The best places to eat in a large varnish. New Orleans!


New Orleans is one of the great American cities. The city is one of the only ones in the country that combines Southern culture, French colonial aesthetics and African American energy to create a city that differs in lifestyle, culture and food landscape.

The city of New Orleans began its European history with French fur traders in the 1600s. The territory was “New France” and stretched from the city of Quebec in the north to Newfoundland in the east and all the way down the Mississippi and Ohio valleys to Louisiana in the south. The only thing bordering on it were the American colonies in the eastern United States and the prairies in the west. Louisiana was named after King Louis XIV of France, and by 1803 it had been purchased by the Americans. Even in the early 19th century, the city was a large solution of people, and New Orleans’s main port city also contributed to a diverse mix of residents and visitors.

I have a long history with New Orleans and I have traveled there both for work and for pleasure many times. The pleasure is much more fun. And eating there is a favorite pastime. New Orleans is still a hive of diversity, history and entertainment, and is one of the largest food cities in the country. So while you’re at the big snack, check out some of these amazing places to eat cult food from New Orleans.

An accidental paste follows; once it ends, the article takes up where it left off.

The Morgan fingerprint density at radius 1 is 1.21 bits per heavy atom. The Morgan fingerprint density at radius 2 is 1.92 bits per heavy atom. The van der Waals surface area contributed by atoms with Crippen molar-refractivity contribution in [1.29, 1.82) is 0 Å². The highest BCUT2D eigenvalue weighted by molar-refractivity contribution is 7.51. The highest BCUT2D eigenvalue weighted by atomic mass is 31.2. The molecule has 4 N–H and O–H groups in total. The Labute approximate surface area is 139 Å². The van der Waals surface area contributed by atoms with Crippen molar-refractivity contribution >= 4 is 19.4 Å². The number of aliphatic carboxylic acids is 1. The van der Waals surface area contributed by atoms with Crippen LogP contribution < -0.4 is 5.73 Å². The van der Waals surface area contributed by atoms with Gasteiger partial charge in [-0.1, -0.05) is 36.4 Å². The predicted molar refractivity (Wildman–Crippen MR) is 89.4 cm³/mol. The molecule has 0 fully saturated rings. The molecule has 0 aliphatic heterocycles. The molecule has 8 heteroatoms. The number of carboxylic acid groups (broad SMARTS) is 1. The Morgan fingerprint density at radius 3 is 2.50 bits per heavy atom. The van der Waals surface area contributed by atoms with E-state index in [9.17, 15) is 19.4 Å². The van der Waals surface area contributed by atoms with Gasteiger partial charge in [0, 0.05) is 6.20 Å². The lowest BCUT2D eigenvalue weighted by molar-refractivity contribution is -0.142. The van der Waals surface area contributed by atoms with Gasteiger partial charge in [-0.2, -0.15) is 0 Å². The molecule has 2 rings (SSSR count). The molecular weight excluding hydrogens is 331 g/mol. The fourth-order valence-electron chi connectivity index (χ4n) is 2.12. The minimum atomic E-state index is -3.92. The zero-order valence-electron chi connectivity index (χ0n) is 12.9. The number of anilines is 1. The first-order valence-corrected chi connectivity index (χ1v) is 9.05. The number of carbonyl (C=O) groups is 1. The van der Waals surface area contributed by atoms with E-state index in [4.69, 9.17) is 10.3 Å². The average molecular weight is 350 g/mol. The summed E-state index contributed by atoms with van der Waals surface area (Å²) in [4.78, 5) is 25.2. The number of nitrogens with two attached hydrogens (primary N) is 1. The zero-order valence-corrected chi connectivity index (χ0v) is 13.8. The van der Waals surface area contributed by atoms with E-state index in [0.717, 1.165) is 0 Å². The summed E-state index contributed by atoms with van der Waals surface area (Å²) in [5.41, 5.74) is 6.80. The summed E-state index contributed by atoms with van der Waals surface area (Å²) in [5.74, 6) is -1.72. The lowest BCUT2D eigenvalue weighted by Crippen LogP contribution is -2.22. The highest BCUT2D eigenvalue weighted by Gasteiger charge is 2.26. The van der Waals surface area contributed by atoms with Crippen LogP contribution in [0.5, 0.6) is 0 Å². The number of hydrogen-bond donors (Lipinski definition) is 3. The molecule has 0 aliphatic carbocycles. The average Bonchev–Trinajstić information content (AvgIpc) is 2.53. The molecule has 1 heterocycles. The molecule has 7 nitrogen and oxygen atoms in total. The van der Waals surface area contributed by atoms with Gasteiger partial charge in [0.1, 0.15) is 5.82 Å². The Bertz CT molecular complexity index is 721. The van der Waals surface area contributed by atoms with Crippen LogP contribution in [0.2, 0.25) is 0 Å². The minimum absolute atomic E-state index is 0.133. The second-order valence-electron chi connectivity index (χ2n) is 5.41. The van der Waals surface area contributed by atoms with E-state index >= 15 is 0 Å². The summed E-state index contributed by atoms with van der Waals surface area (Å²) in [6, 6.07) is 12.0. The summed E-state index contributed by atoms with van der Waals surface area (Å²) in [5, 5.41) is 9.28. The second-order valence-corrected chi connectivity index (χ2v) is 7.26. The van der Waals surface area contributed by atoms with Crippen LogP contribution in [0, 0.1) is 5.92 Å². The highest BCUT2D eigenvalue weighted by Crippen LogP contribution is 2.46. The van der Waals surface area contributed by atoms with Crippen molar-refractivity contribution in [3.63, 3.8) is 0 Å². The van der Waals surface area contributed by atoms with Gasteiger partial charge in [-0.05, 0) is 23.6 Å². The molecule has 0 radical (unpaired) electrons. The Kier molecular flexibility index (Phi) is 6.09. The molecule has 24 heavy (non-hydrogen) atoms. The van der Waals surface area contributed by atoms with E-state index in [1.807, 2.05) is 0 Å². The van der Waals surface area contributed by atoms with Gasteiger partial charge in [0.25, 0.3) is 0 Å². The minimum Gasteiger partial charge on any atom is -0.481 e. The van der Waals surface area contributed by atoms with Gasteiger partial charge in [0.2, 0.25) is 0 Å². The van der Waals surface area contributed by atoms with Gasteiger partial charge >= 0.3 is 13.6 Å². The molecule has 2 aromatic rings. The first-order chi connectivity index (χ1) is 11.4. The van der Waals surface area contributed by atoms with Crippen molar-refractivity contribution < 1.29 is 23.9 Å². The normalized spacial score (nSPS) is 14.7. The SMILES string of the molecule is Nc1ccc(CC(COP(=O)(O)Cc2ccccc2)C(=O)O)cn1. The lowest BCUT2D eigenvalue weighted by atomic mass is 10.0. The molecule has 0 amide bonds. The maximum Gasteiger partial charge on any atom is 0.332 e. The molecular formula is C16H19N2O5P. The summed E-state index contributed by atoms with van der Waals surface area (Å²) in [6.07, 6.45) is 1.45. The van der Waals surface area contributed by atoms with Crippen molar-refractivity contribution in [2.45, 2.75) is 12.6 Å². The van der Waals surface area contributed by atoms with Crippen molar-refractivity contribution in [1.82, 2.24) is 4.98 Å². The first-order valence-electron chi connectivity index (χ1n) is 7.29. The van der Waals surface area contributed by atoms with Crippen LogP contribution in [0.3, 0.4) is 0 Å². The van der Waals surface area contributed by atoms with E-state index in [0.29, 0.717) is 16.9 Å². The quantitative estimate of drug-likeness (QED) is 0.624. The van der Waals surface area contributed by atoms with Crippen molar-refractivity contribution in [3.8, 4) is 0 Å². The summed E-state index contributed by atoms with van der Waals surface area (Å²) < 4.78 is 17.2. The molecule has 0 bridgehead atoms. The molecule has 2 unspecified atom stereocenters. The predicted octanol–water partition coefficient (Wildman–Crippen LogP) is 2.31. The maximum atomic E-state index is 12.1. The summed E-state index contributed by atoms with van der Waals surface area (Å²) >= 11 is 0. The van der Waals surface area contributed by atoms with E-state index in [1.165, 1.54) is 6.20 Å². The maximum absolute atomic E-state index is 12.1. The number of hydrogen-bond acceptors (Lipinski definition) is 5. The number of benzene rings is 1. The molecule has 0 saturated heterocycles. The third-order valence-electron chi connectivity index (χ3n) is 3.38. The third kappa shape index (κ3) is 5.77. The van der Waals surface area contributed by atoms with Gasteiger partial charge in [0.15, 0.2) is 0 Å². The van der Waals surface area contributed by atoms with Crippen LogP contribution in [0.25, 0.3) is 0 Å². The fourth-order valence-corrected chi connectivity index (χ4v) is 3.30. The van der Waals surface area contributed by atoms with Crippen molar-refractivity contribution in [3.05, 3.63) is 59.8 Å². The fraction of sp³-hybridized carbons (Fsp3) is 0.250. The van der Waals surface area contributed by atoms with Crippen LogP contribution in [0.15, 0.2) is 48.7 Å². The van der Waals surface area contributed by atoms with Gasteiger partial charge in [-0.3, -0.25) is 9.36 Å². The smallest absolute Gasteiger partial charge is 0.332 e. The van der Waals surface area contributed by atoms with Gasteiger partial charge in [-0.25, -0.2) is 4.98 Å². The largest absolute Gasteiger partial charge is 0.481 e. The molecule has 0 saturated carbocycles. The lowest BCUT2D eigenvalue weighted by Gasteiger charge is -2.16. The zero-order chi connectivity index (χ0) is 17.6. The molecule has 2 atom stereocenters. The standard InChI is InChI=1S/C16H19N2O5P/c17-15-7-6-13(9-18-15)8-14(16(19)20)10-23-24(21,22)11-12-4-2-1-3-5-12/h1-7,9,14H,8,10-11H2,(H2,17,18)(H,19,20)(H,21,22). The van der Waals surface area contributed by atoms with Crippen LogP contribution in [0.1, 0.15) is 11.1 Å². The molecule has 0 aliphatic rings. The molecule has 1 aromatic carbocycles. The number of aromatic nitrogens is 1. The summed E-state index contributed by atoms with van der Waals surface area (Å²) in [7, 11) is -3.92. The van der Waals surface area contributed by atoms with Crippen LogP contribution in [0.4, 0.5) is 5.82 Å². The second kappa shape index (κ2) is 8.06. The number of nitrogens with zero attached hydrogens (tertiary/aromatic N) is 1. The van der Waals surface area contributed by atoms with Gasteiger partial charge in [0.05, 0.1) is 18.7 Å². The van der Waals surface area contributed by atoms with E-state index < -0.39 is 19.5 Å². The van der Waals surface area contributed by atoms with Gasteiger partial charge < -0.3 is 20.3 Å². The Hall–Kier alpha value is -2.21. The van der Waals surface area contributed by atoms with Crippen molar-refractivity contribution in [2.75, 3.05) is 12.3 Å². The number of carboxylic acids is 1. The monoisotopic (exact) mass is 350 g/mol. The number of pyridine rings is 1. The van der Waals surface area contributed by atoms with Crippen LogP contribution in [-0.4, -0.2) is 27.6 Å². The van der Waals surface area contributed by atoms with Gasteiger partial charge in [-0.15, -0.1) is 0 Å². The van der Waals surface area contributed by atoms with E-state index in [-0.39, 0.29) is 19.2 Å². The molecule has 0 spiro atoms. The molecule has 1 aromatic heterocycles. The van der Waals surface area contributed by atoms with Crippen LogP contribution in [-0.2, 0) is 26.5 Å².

Johnny’s Po’Boys

Po’Boy is a sandwich that is synonymous with classic New Orleans cuisine. The sandwich is a working class invention and a genius of southern cuisine. Inspired by the country’s food and the people who founded the city a long time ago, Po’Boy was as much a sandwich as New Orleans could get. The Po’Boys were invented to feed striking workers on trams in 1929, providing unpaid, striking workers with something to eat on the picket line (hence the name.) The sandwich is usually filled with crispy French bread and includes beef and fried seafood, usually shrimp. then topped with lettuce, pickles, tomatoes, mayonnaise, and sometimes onions.

Johnny’s Po’Boys has been a Po’Boy institution in the French Quarter since the 50s and has always been a family destination. The place is a little more than a counter to take away, so it’s a great place to stop by if you’re looking for a taste of history and getting going. On top of Po’Boy, they serve other New Orleans classics like buttons and jambalaja.


Head to Johnny Po ‘Boys for a great sandwich.

Barrow’s catfish

Catfish has always been a popular choice of fish meat in the South, and Barrow’s Catfish is a legendary place with some of the best fried catfish in the state. The story of the restaurant begins in the 1940s when William “cap” Barrow and his wife May founded the original “Barrow’s Shady Inn” restaurant. Serving fried catfish plates from the back, the Inn became popular mainly because of its catfish and they have since opened a full-fledged restaurant with a bar and jukebox that played hits.